Sir Charles Bell (1774–1842), a Scottish anatomist who also studied nervous system physiology in the nineteenth century, outlined the functions of the motor and sensory nerves. Another central figure was the French physiologist François Magendie (1783–1855). He detailed the functions of the spinal nerves and studied the mechanisms responsible for swallowing and regurgitation. Marie-Jean-Pierre Flourens (1794–1867), another French physiologist, studied the functions performed by the cerebellum. He was the first researcher to investigate the physiology underlying animal psychology. The German physiologist Peter Müller (1801–1858) postulated that perceptions were determined solely by the sensory organ receiving the sensory/electrophysiological impulse. Ernst Heinrich Weber (1795–1878), a German physiologist, was among the first to determine that the autonomic nervous system is comprised of two distinct nerve systems. He came to this conclusion as a result of his recognition that the heart is stimulated by two different types of nervous activity: one type decreases the heartbeat, while the other increases it. Weber also studied the mechanics of the perceptual processes.

On a microscopic level, the nineteenth century English scientist Robert Brown (1773–1858) was engaged in the study of vegetable cells (orchid epidermis); he was the first to name the cell nucleus, although many scientists had seen it and noted its presence following the discovery of the microscope. The German scientists Matthias Schleiden (1804–1881) and Theodor Schwann (1810–1882) did further research into cell physiology and were able to determine the central role played by the cell nucleus. They proposed cell theory in 1838, the central tenets of which were: all life forms are made from one or more cells; cells arise only from other, pre-existing, cells; and the cell is the smallest form of life.

Friedrich Gustav Jakob Henle (1809–1885) expanded upon Schleiden's and Schwann's studies, and discovered the ubiquitous nature of cells: they are present in animals and plants, and can be found throughout the structure of the organism. Henle was a German pathologist, anatomist, and physician; his work united the fields of anatomy and biology, and greatly expanded both knowledge and interest in the growing field of physiology. During his early research, he published three anatomical monographs on new animal species; he published papers on the structure and development of hair, on the function and distribution of human epithelial cells, on the physiology and function of immune system-related secretions (mucous, pus, serous matter, etc.), and on the structure of the lymphatic system. Throughout his career, his overriding interests were in the studies of human physiology and pathology: it was his desire to create a compendium of texts that would present all current information in both areas. In 1846, Henle made an outstanding contribution to the world of science: he published the famed Manual of Rational Pathology, in which physiology and pathology were treated, for the first time, as two aspects of a single science, and disease was looked at in close relationship to physiology. He discovered and named many anatomical structures, among them Henle's fissure, the loop of Henle, Henle's tubules, Henle's spine, Henle's sheath, Hassall-Henle bodies, and Henle's ampulla.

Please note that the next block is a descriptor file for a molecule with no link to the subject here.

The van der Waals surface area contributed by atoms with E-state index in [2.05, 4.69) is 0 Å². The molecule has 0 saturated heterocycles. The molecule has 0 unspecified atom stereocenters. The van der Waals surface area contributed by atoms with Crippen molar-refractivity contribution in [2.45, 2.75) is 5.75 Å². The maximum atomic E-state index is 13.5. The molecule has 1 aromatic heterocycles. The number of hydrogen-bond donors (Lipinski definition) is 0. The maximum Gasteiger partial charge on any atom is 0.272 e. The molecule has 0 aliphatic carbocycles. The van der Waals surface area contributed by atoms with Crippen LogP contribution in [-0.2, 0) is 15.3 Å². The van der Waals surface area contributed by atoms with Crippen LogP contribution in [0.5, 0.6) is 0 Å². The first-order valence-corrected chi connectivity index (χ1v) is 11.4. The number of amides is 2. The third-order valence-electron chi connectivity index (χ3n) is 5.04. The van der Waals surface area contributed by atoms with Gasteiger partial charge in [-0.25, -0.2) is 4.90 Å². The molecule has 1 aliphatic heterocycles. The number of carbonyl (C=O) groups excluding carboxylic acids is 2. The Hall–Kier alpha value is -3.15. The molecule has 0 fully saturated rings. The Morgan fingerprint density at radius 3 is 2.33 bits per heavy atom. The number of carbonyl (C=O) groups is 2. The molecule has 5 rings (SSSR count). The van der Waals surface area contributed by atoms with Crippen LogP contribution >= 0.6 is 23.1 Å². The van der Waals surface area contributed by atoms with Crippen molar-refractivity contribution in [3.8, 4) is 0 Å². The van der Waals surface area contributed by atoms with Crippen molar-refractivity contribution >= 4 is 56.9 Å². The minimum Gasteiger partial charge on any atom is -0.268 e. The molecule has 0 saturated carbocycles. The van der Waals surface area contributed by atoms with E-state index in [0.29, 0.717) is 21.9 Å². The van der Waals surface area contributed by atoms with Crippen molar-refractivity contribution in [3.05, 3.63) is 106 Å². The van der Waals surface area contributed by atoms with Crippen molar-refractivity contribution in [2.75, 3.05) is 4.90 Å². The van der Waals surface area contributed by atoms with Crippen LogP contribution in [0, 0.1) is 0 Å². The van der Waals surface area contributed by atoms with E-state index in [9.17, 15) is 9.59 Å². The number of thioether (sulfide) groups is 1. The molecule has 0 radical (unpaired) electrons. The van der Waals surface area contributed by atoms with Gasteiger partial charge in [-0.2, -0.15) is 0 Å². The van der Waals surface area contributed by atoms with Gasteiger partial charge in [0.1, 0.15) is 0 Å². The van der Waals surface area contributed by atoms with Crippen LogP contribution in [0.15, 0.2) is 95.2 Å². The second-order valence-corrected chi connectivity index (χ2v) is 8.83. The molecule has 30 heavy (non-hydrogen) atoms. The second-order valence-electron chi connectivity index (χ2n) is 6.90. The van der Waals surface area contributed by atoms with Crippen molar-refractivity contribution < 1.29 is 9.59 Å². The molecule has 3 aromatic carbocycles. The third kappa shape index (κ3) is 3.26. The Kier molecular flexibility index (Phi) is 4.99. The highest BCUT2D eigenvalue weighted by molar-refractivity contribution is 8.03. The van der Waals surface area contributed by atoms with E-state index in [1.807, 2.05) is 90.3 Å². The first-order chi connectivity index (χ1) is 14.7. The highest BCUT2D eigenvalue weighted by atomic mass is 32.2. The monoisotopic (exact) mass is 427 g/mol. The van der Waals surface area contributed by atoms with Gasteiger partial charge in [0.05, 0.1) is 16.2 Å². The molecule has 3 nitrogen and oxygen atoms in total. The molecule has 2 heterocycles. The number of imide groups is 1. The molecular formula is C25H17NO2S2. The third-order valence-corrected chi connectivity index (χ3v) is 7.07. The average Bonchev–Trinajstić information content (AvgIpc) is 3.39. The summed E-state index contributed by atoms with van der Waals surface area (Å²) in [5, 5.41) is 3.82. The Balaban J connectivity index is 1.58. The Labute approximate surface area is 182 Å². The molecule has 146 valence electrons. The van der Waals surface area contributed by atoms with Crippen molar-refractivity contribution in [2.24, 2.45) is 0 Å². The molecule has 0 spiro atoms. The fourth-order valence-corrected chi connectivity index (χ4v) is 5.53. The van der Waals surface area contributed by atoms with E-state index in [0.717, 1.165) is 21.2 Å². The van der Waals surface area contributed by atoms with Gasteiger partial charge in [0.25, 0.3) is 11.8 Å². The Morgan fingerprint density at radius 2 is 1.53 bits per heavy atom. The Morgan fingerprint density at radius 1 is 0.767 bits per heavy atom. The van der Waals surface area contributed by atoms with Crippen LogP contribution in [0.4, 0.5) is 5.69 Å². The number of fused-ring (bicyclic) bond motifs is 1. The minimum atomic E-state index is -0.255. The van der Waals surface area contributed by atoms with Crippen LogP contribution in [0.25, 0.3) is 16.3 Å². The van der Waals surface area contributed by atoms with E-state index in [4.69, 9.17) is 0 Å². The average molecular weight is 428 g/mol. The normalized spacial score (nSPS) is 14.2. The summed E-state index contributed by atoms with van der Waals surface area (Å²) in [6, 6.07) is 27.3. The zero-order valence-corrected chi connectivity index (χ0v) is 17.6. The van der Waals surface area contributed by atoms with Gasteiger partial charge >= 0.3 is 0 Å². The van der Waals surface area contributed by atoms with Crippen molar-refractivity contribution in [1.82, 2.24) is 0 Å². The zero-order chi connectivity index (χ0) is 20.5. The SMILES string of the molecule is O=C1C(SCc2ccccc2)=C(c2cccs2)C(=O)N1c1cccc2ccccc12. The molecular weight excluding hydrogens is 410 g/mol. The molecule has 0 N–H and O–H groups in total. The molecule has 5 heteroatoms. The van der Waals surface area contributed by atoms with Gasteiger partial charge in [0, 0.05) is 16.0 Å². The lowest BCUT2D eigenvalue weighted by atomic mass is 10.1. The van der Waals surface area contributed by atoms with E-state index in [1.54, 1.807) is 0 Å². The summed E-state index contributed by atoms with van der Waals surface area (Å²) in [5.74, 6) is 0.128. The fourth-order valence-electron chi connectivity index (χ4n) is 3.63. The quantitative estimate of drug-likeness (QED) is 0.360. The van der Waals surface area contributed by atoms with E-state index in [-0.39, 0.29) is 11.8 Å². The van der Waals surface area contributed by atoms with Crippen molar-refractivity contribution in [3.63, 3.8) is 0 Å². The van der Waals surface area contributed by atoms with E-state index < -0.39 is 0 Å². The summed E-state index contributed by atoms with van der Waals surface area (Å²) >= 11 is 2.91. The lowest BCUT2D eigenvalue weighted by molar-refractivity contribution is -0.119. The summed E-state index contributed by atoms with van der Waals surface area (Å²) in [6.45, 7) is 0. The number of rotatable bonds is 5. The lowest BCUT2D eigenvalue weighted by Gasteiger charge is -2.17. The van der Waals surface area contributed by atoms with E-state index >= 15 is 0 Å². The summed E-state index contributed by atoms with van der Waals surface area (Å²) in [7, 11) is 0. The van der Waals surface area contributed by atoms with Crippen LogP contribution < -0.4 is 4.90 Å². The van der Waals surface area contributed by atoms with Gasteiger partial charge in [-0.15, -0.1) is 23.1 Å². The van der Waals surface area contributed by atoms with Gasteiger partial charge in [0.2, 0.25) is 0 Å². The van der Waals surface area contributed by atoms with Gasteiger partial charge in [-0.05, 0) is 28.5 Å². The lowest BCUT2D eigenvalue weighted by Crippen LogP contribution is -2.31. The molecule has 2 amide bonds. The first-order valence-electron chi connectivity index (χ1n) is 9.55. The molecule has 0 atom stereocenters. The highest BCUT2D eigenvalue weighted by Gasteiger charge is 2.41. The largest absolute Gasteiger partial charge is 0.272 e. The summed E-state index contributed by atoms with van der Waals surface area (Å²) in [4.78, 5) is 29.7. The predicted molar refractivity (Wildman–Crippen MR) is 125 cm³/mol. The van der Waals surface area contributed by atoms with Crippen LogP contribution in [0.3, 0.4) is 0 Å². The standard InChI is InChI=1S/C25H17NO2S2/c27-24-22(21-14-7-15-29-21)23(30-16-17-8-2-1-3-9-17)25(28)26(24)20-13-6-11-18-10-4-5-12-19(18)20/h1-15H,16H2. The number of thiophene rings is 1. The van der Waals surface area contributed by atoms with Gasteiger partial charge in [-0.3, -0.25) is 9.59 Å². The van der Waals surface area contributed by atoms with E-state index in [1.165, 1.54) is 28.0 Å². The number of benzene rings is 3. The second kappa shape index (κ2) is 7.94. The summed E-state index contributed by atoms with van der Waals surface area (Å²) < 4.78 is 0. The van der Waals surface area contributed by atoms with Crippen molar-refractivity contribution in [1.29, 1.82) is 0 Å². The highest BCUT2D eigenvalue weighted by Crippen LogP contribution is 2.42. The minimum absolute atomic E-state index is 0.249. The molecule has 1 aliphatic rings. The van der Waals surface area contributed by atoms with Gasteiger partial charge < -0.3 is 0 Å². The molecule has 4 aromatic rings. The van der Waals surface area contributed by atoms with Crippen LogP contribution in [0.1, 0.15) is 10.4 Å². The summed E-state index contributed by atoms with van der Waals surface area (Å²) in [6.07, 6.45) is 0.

Henle's second major contribution to the advancement of science took nearly twenty years to come to full fruition: he published the first installment of the Handbook of Systematic Human Anatomy in 1855, but the final volume was not published until 1873. The series of texts represented the totality of nineteenth century understanding of anatomy. It was acclaimed for its thoroughness and attention to minute detail as well as for the outstanding nature of its anatomical illustrations, which detailed the anatomy of structures from an almost microscopic level. Accurate anatomical drawing continues to be an integral part of medical science and physiology texts, and Mascagni's and Henle's work continue to stand as gold standards for accuracy and depth of detail.



Porter, Roy. The Greatest Benefit to Mankind. New York: W. W. Norton, 1999.

Web sites

Obituaries Today. "Dr. Francesco Antommarchi, Napoleon's Doctor." http://www.obituariestoday.com/Obituaries/ObitShow.cfm?Obituary_ID=29716&section=pin〉 (accessed October 19, 2005).

Doyne's Hall of Fame: Faces Behind Ophthalmic Eponyms. "Friedrich Gustav Jacob Henle." 〈http://www.mrcophth.com/ophthalmologyhalloffame/henle.html〉 (accessed October 19, 2005).

UNSW Embryology: A History of Science. "The Beginnings of Modern Science: The Great Anatomists." 〈http://embryology.med.unsw.edu.au/History/page2a.htm〉 (accessed October 19, 2005).

Journal of the American Medical Association Archives. "Plate from Planches Anatomiques Volume 286, Number 9, September 5, 2001." 〈http://jama.ama-assn.org/cgi/content/full/286/9/1008〉 (accessed October 19, 2005).